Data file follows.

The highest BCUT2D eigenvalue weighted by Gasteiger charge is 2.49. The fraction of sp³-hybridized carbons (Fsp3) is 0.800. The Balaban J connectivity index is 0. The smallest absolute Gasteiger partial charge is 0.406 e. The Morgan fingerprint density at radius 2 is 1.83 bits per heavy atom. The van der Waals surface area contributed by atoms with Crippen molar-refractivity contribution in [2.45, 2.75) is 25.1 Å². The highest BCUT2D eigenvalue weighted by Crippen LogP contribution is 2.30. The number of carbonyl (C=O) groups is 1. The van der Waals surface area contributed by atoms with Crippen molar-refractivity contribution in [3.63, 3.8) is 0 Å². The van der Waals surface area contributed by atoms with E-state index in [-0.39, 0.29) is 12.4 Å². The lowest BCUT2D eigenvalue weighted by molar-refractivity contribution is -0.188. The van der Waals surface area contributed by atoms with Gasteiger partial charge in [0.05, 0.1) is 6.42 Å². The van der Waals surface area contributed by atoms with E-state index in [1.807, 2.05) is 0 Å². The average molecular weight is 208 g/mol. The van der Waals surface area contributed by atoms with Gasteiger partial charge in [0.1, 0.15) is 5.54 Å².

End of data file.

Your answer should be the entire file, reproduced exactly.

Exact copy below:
The highest BCUT2D eigenvalue weighted by Gasteiger charge is 2.49. The fraction of sp³-hybridized carbons (Fsp3) is 0.800. The Balaban J connectivity index is 0. The smallest absolute Gasteiger partial charge is 0.406 e. The Morgan fingerprint density at radius 2 is 1.83 bits per heavy atom. The van der Waals surface area contributed by atoms with Crippen molar-refractivity contribution in [2.45, 2.75) is 25.1 Å². The highest BCUT2D eigenvalue weighted by Crippen LogP contribution is 2.30. The number of carbonyl (C=O) groups is 1. The van der Waals surface area contributed by atoms with Crippen molar-refractivity contribution in [3.63, 3.8) is 0 Å². The van der Waals surface area contributed by atoms with E-state index in [-0.39, 0.29) is 12.4 Å². The lowest BCUT2D eigenvalue weighted by molar-refractivity contribution is -0.188. The van der Waals surface area contributed by atoms with Gasteiger partial charge in [0.05, 0.1) is 6.42 Å². The van der Waals surface area contributed by atoms with E-state index in [1.807, 2.05) is 0 Å². The average molecular weight is 208 g/mol. The van der Waals surface area contributed by atoms with Gasteiger partial charge in [0.1, 0.15) is 5.54 Å².